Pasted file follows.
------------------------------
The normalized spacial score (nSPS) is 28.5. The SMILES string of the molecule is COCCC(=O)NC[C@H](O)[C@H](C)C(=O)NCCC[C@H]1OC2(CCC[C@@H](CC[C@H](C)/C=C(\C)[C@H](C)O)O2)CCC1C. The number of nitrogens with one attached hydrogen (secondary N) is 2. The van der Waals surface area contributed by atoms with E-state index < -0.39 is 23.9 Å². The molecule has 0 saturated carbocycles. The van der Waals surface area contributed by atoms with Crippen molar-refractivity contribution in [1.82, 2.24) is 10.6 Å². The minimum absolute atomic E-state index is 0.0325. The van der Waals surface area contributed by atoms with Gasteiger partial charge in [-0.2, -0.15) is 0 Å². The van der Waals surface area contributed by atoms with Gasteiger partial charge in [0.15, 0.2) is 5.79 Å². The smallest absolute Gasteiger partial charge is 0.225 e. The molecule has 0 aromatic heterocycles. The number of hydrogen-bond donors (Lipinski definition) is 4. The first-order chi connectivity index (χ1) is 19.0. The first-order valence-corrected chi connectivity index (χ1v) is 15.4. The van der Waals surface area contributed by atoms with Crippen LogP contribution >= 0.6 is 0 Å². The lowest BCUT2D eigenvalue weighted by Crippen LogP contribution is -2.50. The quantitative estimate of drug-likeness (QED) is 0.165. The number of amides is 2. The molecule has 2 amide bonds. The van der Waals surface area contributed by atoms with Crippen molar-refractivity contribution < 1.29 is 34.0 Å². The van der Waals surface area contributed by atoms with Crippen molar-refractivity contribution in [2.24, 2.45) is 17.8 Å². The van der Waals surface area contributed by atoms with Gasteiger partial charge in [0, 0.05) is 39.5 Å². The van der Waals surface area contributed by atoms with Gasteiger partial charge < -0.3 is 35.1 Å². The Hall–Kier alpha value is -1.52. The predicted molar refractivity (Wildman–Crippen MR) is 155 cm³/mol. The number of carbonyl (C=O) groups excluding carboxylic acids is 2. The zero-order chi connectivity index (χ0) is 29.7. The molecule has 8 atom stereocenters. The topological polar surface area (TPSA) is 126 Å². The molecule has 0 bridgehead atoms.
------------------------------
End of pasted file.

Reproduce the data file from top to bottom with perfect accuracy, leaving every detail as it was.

The normalized spacial score (nSPS) is 28.5. The SMILES string of the molecule is COCCC(=O)NC[C@H](O)[C@H](C)C(=O)NCCC[C@H]1OC2(CCC[C@@H](CC[C@H](C)/C=C(\C)[C@H](C)O)O2)CCC1C. The number of nitrogens with one attached hydrogen (secondary N) is 2. The van der Waals surface area contributed by atoms with E-state index < -0.39 is 23.9 Å². The molecule has 0 saturated carbocycles. The van der Waals surface area contributed by atoms with Crippen molar-refractivity contribution in [1.82, 2.24) is 10.6 Å². The minimum absolute atomic E-state index is 0.0325. The van der Waals surface area contributed by atoms with Gasteiger partial charge in [-0.2, -0.15) is 0 Å². The van der Waals surface area contributed by atoms with Gasteiger partial charge in [0.15, 0.2) is 5.79 Å². The smallest absolute Gasteiger partial charge is 0.225 e. The molecule has 0 aromatic heterocycles. The number of hydrogen-bond donors (Lipinski definition) is 4. The first-order chi connectivity index (χ1) is 19.0. The first-order valence-corrected chi connectivity index (χ1v) is 15.4. The van der Waals surface area contributed by atoms with Crippen LogP contribution >= 0.6 is 0 Å². The lowest BCUT2D eigenvalue weighted by Crippen LogP contribution is -2.50. The quantitative estimate of drug-likeness (QED) is 0.165. The number of amides is 2. The molecule has 2 amide bonds. The van der Waals surface area contributed by atoms with Crippen molar-refractivity contribution < 1.29 is 34.0 Å². The van der Waals surface area contributed by atoms with Crippen molar-refractivity contribution in [2.24, 2.45) is 17.8 Å². The van der Waals surface area contributed by atoms with Gasteiger partial charge in [0, 0.05) is 39.5 Å². The van der Waals surface area contributed by atoms with Gasteiger partial charge < -0.3 is 35.1 Å². The Hall–Kier alpha value is -1.52. The predicted molar refractivity (Wildman–Crippen MR) is 155 cm³/mol. The number of carbonyl (C=O) groups excluding carboxylic acids is 2. The zero-order chi connectivity index (χ0) is 29.7. The molecule has 8 atom stereocenters. The topological polar surface area (TPSA) is 126 Å². The molecule has 0 bridgehead atoms.